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Folkwales Online Magazine March 2013

Gwerincymru — o Gymru o’r byd

Dancewales by Mike Greenwood: Why clogs are making a hell of a noise

Welsh clog-dancing is cool – it’s official!  And the news was broadcast on the UK’s airwaves nationwide on February 21of this year, in an article featured on BBC Radio 4’s Today programme. The feature centred on the declaration of a Clog Amnesty that readers may already have come across in trac’s On trac magazine a short while back.  Gwynedd-based Trefor Owen – the last full-time clog-maker in Wales, and one of only a small handful still operating anywhere in the British Isles – can’t keep up with the demand for clogs generated by a groundswell of interest in step-dance within our Welsh youth movement and within Welsh schools. You should be forgiven if this revelation hasn’t been immediately obvious. It came as a surprise even to myself, as an enthusiastically active member of the clog-step fraternity.  But then, it was difficult to ignore the brilliant Flashclog event at last year’s national eisteddfod in Llandow that involved wave upon wave of enthusiastic cloggers descending on the eisteddfod’s main pavilion.


Trefor Owen at his Cricieth clog workshop: there’s a waiting list for hopeful dancers

As Trefor and his wife Rhiannon, who assists him in his Cricieth workshop, begin to think about retirement, there is grave concern that, whenever that event occurs, it will mark the end of the line for clog manufacture in Wales - and they are actively seeking an enthusiastic apprentice, or apprentices, who might wish to be trained in the necessary wood and leatherwork skills so that they can, one day soon, take over the Welsh clogmaker’s mantle. And this is where the Clog Amnesty comes in. Trefor, whose family roots are in Anglesey, explained to the Today interviewer that, even working flat-out, full-time, there is no way that the current demand for footwear from youngsters who are eager to try clog stepping as a pastime can be met by his output alone.  The creation of a new hand-made pair of clogs is a time-consuming process, with each sole having to be carefully shaped from a block of alder or sycamore, and the uppers cut, tooled and shaped and stitched from the best choice of leather. However, Trefor feels that, knowing how popular clogging had been years ago, and how widespread the wearing of clogs as everyday workwear once was, there must be hundreds of pairs lying dormant in attics, in the bottom of old wardrobes or even in reduntant workshops.  Therefore the nation is being encouraged to seek out these old pairs and bring them back into active service for scores of anxiously awaiting youthful feet!  So please, please scourge through nain’s loft or tad-cu’s old chest and let any old clogs out into the light of day once more!  There are eager young clogging novices just waiting to get their feet into a pair.  I recently saw an amusingly rewritten slogan on a dancer’s T-shirt.  It read “Who let the clogs out?”  Well, it could be you!


The Today programme also interviewed Gwent-based Huw Williams, who must by now be regarded as the public face of clog-dancing in Wales.  Huw explained how by taking as a starting point the basic 4/4 timing of steps that have been passed down from Welsh gypsies such as the late Hywel Wood, and from Owen Huw Roberts of Anglesey amongst others, and playing with the timing – setting the same step against a jig or a hornpipe rhythm and synchopating the beats, he has developed a contemporary vocabulary of steps.  These steps have been taken up, and developed even further, by younger followers in his wake. It would seem that this emphasis on progress and development of the individual’s stepping repertoire within the overall framework of what is accepted as the Welsh stepping style has created a vast amount of new interest from youngsters who at one time would have viewed clogging as something archaic and un-cool, and in no way to be entertained as a way of keeping fit, being creative and having a lot of fun, which is, basically, what the programme was all about.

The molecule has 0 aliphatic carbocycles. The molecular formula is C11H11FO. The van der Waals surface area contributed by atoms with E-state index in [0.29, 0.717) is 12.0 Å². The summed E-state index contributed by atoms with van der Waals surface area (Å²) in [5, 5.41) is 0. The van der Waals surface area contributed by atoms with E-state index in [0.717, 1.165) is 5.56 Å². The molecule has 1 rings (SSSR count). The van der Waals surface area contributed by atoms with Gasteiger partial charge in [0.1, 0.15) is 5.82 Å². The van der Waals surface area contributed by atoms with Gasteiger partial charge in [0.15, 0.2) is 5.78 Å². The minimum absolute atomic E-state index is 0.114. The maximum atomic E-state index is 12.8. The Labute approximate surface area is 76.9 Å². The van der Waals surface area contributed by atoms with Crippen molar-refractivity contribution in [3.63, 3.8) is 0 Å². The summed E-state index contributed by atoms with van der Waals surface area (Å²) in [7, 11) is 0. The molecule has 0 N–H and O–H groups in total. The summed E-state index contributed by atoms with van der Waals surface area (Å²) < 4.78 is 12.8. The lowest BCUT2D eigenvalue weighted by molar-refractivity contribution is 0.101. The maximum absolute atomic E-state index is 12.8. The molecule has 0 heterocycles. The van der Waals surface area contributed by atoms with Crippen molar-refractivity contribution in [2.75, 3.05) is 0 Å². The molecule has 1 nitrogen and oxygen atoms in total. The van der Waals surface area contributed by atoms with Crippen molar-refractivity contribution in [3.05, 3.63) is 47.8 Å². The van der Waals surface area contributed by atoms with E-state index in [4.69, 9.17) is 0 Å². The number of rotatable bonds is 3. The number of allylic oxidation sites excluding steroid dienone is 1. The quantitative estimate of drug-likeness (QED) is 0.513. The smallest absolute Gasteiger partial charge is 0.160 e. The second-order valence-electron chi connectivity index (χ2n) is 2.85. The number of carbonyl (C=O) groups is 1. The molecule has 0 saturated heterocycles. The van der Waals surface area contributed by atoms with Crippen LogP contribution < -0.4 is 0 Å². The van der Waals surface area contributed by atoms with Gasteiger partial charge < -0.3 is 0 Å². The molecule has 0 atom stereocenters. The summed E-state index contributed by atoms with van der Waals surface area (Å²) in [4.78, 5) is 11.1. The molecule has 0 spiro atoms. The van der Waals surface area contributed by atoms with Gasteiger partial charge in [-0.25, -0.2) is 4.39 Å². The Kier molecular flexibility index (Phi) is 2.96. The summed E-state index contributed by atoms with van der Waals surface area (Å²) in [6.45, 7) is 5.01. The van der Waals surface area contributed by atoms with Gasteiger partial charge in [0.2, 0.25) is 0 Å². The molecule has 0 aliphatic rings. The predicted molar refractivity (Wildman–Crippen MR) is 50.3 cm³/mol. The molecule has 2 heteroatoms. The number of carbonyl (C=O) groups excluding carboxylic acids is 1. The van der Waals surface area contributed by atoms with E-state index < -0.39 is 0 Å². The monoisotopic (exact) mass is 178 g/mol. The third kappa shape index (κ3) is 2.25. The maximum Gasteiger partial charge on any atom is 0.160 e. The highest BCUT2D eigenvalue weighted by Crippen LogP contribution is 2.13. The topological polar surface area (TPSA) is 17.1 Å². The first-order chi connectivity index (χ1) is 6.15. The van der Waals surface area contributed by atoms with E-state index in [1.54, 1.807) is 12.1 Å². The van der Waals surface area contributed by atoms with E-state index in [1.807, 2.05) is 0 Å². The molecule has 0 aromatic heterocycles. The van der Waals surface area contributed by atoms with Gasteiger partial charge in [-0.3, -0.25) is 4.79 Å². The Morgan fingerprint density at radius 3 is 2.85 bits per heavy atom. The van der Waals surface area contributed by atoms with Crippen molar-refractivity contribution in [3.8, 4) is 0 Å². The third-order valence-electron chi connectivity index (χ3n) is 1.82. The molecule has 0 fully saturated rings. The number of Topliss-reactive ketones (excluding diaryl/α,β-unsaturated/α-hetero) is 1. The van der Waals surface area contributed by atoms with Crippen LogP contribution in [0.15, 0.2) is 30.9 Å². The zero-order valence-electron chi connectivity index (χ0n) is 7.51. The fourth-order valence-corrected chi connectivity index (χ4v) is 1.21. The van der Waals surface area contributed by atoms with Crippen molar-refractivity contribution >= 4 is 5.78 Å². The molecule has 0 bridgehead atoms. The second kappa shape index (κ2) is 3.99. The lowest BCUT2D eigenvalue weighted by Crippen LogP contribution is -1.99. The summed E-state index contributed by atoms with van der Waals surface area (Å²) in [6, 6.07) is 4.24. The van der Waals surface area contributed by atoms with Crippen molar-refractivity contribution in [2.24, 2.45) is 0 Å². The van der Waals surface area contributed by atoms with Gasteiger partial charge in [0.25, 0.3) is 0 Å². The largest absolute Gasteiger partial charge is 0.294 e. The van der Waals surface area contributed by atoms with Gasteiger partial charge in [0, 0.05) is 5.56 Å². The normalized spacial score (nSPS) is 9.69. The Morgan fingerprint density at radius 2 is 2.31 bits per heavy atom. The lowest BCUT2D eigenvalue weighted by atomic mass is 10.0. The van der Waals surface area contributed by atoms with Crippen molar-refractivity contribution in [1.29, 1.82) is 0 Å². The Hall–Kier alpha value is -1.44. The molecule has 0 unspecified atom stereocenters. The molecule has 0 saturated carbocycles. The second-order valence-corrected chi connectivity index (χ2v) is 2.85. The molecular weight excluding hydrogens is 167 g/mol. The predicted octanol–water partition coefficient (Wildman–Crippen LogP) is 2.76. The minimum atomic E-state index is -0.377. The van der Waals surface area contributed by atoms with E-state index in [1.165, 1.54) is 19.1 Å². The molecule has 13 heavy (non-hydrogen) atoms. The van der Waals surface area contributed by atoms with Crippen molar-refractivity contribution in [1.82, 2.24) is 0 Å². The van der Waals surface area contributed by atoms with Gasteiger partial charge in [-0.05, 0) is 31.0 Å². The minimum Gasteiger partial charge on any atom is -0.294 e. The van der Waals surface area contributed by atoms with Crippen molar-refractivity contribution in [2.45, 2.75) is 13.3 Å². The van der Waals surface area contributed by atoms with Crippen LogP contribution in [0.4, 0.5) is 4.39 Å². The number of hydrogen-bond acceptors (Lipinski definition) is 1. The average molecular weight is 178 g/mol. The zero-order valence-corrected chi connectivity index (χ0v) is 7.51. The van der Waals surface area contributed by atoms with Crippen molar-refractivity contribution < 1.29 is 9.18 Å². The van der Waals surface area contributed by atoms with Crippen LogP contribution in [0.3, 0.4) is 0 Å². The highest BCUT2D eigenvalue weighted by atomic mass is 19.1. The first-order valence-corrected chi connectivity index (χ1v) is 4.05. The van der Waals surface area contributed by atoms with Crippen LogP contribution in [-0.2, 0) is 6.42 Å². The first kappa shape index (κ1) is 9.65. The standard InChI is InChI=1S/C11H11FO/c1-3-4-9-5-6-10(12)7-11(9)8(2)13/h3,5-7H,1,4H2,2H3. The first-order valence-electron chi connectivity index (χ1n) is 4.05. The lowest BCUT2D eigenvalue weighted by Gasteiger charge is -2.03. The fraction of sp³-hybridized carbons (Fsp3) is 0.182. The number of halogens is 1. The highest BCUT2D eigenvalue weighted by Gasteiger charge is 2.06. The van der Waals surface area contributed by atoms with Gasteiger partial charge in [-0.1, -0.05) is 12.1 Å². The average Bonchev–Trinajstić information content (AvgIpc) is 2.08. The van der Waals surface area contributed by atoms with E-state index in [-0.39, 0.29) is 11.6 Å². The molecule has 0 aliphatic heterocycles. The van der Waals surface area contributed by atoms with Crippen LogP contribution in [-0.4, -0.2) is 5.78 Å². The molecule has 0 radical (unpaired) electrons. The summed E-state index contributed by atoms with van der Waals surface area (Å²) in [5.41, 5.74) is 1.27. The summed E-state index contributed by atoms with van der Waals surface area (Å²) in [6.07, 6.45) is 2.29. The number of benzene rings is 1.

If you feel that Welsh clog stepping is just the thing to brighten up your existence, look out for the beginners’ workshops that Huw hosts regularly at various venues up and down the country (or get in touch with myself via the Folkwales correspondence page).  And if you’re looking for a worthwhile career that might flourish from an apprenticeship with Trefor, do get in touch with him at his Gweithdy Clocsiau in Cricieth (clogs@globalnet.co.uk or treforowenclogmaker@gmail.com.)  Of course you should also contact Trefor if you’re just lookling for a new pair of clogs.  But be warned – there’s a waiting list!


Now that I’ve declared my keen personal interest in the world of clog stepping, you might expect to receive more clogging updates through this page in the future!


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Contact: Mick Tems, Editor - Folkwales Magazine, 88 Manor Chase, Y Beddau, Pontypridd, CYMRU / WALES CF38 2JE Phone: 01443 206689

E-mail: micktems@folkwales.org.uk Website: www.folkwales.org.uk